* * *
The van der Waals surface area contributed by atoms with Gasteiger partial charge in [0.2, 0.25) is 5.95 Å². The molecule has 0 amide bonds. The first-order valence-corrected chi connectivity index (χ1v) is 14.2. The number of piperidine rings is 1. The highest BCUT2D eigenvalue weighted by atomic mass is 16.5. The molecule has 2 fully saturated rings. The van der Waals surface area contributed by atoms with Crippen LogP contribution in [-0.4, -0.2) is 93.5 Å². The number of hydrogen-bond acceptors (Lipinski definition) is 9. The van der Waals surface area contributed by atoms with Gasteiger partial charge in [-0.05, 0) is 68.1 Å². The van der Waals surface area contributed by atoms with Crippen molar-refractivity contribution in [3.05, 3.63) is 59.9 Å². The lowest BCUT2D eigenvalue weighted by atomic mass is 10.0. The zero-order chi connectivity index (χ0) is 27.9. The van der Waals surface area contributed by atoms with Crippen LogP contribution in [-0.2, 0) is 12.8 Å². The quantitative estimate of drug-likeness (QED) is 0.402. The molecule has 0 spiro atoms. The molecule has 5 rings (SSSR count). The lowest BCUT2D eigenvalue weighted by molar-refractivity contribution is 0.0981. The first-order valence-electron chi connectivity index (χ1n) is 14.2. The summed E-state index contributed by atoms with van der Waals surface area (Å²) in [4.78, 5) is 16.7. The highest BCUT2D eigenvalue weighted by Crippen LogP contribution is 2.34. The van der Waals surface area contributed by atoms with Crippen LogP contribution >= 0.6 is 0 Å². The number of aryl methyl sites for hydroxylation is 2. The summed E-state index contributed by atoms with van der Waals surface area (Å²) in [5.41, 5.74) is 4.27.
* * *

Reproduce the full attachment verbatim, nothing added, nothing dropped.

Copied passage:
The van der Waals surface area contributed by atoms with Gasteiger partial charge in [0.2, 0.25) is 5.95 Å². The molecule has 0 amide bonds. The first-order valence-corrected chi connectivity index (χ1v) is 14.2. The number of piperidine rings is 1. The highest BCUT2D eigenvalue weighted by atomic mass is 16.5. The molecule has 2 fully saturated rings. The van der Waals surface area contributed by atoms with Crippen LogP contribution in [-0.4, -0.2) is 93.5 Å². The number of hydrogen-bond acceptors (Lipinski definition) is 9. The van der Waals surface area contributed by atoms with Gasteiger partial charge in [-0.05, 0) is 68.1 Å². The van der Waals surface area contributed by atoms with Crippen molar-refractivity contribution in [3.05, 3.63) is 59.9 Å². The lowest BCUT2D eigenvalue weighted by atomic mass is 10.0. The zero-order chi connectivity index (χ0) is 27.9. The van der Waals surface area contributed by atoms with Crippen LogP contribution in [-0.2, 0) is 12.8 Å². The quantitative estimate of drug-likeness (QED) is 0.402. The molecule has 0 spiro atoms. The molecule has 5 rings (SSSR count). The lowest BCUT2D eigenvalue weighted by molar-refractivity contribution is 0.0981. The first-order valence-electron chi connectivity index (χ1n) is 14.2. The summed E-state index contributed by atoms with van der Waals surface area (Å²) in [4.78, 5) is 16.7. The highest BCUT2D eigenvalue weighted by Crippen LogP contribution is 2.34. The van der Waals surface area contributed by atoms with Crippen LogP contribution >= 0.6 is 0 Å². The number of aryl methyl sites for hydroxylation is 2. The summed E-state index contributed by atoms with van der Waals surface area (Å²) in [5.41, 5.74) is 4.27.